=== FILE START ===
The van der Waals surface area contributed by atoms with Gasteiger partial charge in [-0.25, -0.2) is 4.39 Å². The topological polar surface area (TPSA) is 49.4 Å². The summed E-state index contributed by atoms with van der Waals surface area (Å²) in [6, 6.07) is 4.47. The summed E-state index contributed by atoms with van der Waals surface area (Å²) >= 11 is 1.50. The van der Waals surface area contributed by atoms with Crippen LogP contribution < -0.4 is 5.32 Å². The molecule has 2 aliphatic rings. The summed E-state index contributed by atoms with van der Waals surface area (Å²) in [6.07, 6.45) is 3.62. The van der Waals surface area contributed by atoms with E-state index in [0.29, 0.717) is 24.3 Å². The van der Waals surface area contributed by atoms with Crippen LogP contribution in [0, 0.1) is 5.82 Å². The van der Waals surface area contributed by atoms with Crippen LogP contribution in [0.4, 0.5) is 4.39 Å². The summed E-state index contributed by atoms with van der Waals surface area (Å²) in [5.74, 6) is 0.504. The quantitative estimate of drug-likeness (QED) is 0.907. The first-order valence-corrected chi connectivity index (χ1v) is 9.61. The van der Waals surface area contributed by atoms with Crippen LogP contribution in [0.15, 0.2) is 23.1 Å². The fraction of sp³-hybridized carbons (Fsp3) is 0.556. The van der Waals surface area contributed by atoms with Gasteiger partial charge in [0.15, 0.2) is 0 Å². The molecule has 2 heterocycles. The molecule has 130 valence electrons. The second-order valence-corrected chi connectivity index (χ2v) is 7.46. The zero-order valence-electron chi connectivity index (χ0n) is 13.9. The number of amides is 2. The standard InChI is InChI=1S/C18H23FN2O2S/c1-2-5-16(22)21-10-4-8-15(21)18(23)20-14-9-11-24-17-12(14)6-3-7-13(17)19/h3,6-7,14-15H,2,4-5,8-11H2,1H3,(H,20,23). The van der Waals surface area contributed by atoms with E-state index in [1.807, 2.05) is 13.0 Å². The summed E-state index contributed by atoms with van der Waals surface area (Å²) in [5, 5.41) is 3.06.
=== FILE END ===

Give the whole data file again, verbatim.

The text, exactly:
The van der Waals surface area contributed by atoms with Gasteiger partial charge in [-0.25, -0.2) is 4.39 Å². The topological polar surface area (TPSA) is 49.4 Å². The summed E-state index contributed by atoms with van der Waals surface area (Å²) in [6, 6.07) is 4.47. The summed E-state index contributed by atoms with van der Waals surface area (Å²) >= 11 is 1.50. The van der Waals surface area contributed by atoms with Crippen LogP contribution < -0.4 is 5.32 Å². The molecule has 2 aliphatic rings. The summed E-state index contributed by atoms with van der Waals surface area (Å²) in [6.07, 6.45) is 3.62. The van der Waals surface area contributed by atoms with E-state index in [0.29, 0.717) is 24.3 Å². The van der Waals surface area contributed by atoms with Crippen LogP contribution in [0, 0.1) is 5.82 Å². The van der Waals surface area contributed by atoms with Crippen LogP contribution in [0.4, 0.5) is 4.39 Å². The summed E-state index contributed by atoms with van der Waals surface area (Å²) in [5.74, 6) is 0.504. The quantitative estimate of drug-likeness (QED) is 0.907. The first-order valence-corrected chi connectivity index (χ1v) is 9.61. The van der Waals surface area contributed by atoms with Crippen LogP contribution in [0.15, 0.2) is 23.1 Å². The fraction of sp³-hybridized carbons (Fsp3) is 0.556. The van der Waals surface area contributed by atoms with Gasteiger partial charge in [0.15, 0.2) is 0 Å². The molecule has 2 heterocycles. The molecule has 130 valence electrons. The second-order valence-corrected chi connectivity index (χ2v) is 7.46. The zero-order valence-electron chi connectivity index (χ0n) is 13.9. The number of amides is 2. The standard InChI is InChI=1S/C18H23FN2O2S/c1-2-5-16(22)21-10-4-8-15(21)18(23)20-14-9-11-24-17-12(14)6-3-7-13(17)19/h3,6-7,14-15H,2,4-5,8-11H2,1H3,(H,20,23). The van der Waals surface area contributed by atoms with E-state index in [1.807, 2.05) is 13.0 Å². The summed E-state index contributed by atoms with van der Waals surface area (Å²) in [5, 5.41) is 3.06.